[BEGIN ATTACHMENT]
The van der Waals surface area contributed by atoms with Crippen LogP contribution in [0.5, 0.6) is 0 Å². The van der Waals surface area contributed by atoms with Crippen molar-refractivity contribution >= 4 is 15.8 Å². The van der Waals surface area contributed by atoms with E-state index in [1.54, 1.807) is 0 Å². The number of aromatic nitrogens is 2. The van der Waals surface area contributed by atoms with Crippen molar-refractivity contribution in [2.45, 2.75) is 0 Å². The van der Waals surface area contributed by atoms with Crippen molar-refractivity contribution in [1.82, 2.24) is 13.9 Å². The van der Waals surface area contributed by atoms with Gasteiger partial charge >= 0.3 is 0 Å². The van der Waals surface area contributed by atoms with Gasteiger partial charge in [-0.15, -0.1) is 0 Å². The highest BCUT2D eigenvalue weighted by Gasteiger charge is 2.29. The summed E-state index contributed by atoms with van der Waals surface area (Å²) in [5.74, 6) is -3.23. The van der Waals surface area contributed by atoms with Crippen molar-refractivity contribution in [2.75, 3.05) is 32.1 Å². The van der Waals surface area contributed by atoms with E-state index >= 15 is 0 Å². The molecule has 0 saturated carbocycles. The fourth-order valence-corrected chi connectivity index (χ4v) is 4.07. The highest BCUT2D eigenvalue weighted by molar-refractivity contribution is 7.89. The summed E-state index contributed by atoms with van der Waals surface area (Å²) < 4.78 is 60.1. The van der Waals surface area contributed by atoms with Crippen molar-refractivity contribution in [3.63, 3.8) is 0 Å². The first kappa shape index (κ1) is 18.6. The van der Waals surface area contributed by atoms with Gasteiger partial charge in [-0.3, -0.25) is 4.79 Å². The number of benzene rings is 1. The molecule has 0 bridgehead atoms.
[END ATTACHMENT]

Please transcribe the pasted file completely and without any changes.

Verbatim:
The van der Waals surface area contributed by atoms with Crippen LogP contribution in [0.5, 0.6) is 0 Å². The van der Waals surface area contributed by atoms with Crippen molar-refractivity contribution >= 4 is 15.8 Å². The van der Waals surface area contributed by atoms with E-state index in [1.54, 1.807) is 0 Å². The number of aromatic nitrogens is 2. The van der Waals surface area contributed by atoms with Crippen molar-refractivity contribution in [2.45, 2.75) is 0 Å². The van der Waals surface area contributed by atoms with Crippen molar-refractivity contribution in [1.82, 2.24) is 13.9 Å². The van der Waals surface area contributed by atoms with Gasteiger partial charge >= 0.3 is 0 Å². The van der Waals surface area contributed by atoms with Gasteiger partial charge in [-0.15, -0.1) is 0 Å². The highest BCUT2D eigenvalue weighted by Gasteiger charge is 2.29. The summed E-state index contributed by atoms with van der Waals surface area (Å²) in [5.74, 6) is -3.23. The van der Waals surface area contributed by atoms with Crippen molar-refractivity contribution in [2.75, 3.05) is 32.1 Å². The van der Waals surface area contributed by atoms with E-state index >= 15 is 0 Å². The molecule has 0 saturated carbocycles. The fourth-order valence-corrected chi connectivity index (χ4v) is 4.07. The highest BCUT2D eigenvalue weighted by molar-refractivity contribution is 7.89. The summed E-state index contributed by atoms with van der Waals surface area (Å²) < 4.78 is 60.1. The van der Waals surface area contributed by atoms with Crippen molar-refractivity contribution in [3.63, 3.8) is 0 Å². The first kappa shape index (κ1) is 18.6. The van der Waals surface area contributed by atoms with Gasteiger partial charge in [-0.3, -0.25) is 4.79 Å². The number of benzene rings is 1. The molecule has 0 bridgehead atoms.